Orange Juice And Sugar Intervention Study (OASIS)

University of California (UC) Davis logo

University of California (UC) Davis




Type2 Diabetes Mellitus
Cardiovascular Risk Factor
Metabolic Syndrome
Insulin Sensitivity


Other: Naturally-sweetened orange juice
Other: Sugar-sweetened beverage

Study type


Funder types




Details and patient eligibility


The objectives of this proposal are to address the gaps in knowledge regarding the metabolic effects of consuming orange juice, the most frequently consumed fruit juice in this country, compared to sugar-sweetened beverage.

Full description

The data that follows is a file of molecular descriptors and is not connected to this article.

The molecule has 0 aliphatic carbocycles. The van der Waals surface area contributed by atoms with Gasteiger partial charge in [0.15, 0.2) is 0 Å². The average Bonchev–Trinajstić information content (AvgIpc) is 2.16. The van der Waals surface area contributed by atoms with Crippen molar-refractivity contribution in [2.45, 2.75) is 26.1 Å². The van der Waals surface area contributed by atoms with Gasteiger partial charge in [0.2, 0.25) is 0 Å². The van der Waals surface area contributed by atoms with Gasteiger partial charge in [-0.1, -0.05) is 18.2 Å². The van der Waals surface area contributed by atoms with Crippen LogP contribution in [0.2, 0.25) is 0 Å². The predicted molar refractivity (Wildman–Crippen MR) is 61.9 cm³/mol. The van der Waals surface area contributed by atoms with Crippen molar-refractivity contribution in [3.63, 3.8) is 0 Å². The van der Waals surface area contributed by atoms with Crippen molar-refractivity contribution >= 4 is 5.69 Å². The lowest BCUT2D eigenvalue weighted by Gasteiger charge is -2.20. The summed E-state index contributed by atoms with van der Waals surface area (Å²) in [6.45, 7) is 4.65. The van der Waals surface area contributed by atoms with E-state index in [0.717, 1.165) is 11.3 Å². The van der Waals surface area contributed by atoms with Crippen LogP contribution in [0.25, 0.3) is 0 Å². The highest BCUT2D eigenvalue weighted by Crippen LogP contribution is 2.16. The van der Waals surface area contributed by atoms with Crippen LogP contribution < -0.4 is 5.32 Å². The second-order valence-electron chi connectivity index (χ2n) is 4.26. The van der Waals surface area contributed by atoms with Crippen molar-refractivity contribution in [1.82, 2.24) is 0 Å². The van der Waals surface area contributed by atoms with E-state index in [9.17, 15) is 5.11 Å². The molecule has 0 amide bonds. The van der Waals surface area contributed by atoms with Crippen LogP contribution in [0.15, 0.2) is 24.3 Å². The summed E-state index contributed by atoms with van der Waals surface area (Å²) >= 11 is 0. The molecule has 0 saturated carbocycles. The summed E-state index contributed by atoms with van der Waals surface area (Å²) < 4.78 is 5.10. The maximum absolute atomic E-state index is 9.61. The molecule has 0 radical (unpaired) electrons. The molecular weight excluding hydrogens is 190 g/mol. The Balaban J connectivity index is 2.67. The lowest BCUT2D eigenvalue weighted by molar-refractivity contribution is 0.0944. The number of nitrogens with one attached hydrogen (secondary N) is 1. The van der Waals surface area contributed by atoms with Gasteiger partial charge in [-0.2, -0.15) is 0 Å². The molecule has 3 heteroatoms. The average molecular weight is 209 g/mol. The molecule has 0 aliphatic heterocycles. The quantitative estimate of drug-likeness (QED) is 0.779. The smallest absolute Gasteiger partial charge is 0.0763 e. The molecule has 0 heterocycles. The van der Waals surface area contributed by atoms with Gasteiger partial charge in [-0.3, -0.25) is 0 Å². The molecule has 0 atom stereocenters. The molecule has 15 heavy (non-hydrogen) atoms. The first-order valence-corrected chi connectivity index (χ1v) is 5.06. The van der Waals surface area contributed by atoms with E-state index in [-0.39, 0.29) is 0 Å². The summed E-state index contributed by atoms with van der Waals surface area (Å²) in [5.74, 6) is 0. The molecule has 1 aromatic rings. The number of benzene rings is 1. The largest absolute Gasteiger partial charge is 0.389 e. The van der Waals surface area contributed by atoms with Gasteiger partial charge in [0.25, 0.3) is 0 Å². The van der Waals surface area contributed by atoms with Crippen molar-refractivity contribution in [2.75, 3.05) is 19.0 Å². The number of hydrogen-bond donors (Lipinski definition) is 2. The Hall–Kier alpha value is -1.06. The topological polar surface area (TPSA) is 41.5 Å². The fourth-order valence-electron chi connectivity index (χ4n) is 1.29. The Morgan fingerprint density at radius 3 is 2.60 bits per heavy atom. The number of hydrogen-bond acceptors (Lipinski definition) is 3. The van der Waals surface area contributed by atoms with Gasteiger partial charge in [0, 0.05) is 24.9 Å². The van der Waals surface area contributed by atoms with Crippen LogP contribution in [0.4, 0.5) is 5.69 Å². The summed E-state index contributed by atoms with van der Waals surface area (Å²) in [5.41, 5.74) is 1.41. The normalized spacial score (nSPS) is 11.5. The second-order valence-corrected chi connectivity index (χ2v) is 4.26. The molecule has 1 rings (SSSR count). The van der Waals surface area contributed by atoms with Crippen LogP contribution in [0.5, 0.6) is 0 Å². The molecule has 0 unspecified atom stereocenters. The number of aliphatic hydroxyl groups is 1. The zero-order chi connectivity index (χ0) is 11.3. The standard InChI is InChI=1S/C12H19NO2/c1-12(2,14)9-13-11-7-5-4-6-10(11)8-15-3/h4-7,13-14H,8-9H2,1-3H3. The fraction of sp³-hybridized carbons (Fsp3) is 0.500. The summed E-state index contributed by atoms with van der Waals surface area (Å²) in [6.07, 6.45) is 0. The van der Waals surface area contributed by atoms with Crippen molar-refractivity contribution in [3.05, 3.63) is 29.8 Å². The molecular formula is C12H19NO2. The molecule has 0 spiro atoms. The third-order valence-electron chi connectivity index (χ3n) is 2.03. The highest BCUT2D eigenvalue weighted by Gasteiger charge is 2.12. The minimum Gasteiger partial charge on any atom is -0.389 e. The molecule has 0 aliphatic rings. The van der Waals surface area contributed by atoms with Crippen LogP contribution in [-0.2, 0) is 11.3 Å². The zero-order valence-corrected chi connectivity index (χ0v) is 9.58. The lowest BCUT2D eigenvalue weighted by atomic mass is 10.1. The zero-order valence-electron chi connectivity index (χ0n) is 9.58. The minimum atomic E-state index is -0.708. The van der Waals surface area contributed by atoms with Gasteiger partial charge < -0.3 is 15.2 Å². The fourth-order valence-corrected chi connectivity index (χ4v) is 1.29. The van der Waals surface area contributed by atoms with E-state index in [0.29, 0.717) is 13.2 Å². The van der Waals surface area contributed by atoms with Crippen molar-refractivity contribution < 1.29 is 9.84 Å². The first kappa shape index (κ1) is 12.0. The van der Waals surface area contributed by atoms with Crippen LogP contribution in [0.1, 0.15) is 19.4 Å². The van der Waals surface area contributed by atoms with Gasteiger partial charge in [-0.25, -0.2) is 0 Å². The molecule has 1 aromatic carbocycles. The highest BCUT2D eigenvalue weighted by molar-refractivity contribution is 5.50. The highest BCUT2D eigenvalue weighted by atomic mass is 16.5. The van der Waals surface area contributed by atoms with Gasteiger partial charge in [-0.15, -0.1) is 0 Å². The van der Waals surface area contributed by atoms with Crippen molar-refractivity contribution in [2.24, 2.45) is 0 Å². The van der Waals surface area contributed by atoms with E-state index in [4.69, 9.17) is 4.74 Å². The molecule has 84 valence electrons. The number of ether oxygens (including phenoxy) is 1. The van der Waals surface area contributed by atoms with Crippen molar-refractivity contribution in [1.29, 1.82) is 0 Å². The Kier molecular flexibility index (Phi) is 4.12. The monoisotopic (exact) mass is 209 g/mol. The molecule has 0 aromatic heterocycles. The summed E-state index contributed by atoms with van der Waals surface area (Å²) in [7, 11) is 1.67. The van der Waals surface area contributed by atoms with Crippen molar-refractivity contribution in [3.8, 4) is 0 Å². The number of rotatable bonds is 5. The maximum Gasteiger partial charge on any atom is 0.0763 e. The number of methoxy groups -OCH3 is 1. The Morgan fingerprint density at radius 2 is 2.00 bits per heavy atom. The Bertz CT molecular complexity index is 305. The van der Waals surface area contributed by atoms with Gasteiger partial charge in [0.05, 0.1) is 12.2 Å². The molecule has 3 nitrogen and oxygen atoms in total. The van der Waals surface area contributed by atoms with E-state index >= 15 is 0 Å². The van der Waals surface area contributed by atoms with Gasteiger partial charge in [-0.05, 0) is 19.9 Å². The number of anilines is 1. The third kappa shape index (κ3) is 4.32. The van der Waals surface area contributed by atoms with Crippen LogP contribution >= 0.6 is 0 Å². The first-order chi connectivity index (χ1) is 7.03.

Specific Aims: There is considerable epidemiological evidence that demonstrates associations between added sugar/sugar-sweetened beverage consumption and increased risk for or prevalence of chronic diseases such as cardiovascular disease (CVD), type 2 diabetes (T2D), metabolic syndrome, and gout. Especially concerning is recent evidence from National Health and Nutrition Examination Survey III that demonstrates that there is increased risk of CVD mortality with increased intake of added sugar across quintiles (Yang, 2014). Even the US mean added sugar intake, 15% of daily calories, was associated with an 18% increase in risk of CVD mortality over 15 years. The results from the investigator's recently completed study (1R01 HL09133) corroborate these findings (Stanhope, 2015). They demonstrate that supplementing the ad libitum diets of young adults with beverages containing 0, 10, 17.5 or 25% of daily energy requirement (Ereq) as high fructose corn syrup (HFCS) affects lipid/lipoprotein risk factors for CVD in a dose response manner. Specifically, levels of nonHDL-cholesterol(C), LDL-C, apolipoprotein B (apoB), and postprandial triglycerides (TG) increased linearly over a 2-week period with increasing doses of HFCS. Furthermore, even the participants consuming the 10% Ereq dose exhibited increased levels of these risk factors compared to baseline. These and similar results have helped to lead to reductions in soda consumption in this country, and new dietary guidelines and FDA food labeling requirements to promote reductions in added sugar consumption. However, there are gaps in knowledge about other sugar-containing foods that lead to public confusion concerning healthier options for soda, and impede further progress in implementing public health policies that will promote further reductions in soda consumption. One such food is naturally-sweetened fruit juice. The amount of sugar in fruit juice is comparable to the amount in soda. Because of this, a consumer seeking answers on the internet will find many articles in which experts state or suggest that the effects of consuming fruit juice are as detrimental as or even worse than those of soda. However, in contrast to soda, fruit juice contains micronutrients and bioactives that may promote health. Therefore the consumer can also find numerous articles on the internet where the health benefits of fruit juice and these bioactives are extolled. There are a limited number of clinical dietary intervention studies that have directly compared the metabolic effects of consuming fruit juice and sugar-sweetened beverage, and their results are not conclusive. Thus we will pursue the following Specific Aims: Specific Aim 1: To compare the weight-independent effects of consuming 25%Ereq as orange juice or sugar-sweetened beverages for 4 weeks on risk factors for CVD and other chronic disease in normal weight and overweight men and women. Specific Aim 2: To mechanistically compare the weight-independent effects of consuming 25%Ereq as orange juice or sugar-sweetened beverages on metabolic processes associated with the development of CVD and T2D in normal weight and overweight men and women. Specific Aim 3: To relate the changes assessed under Specific Aims 1 and 2 to the changes in the urinary levels of metabolites and catabolites of the main flavanones in orange juice, hesperetin and naringenin.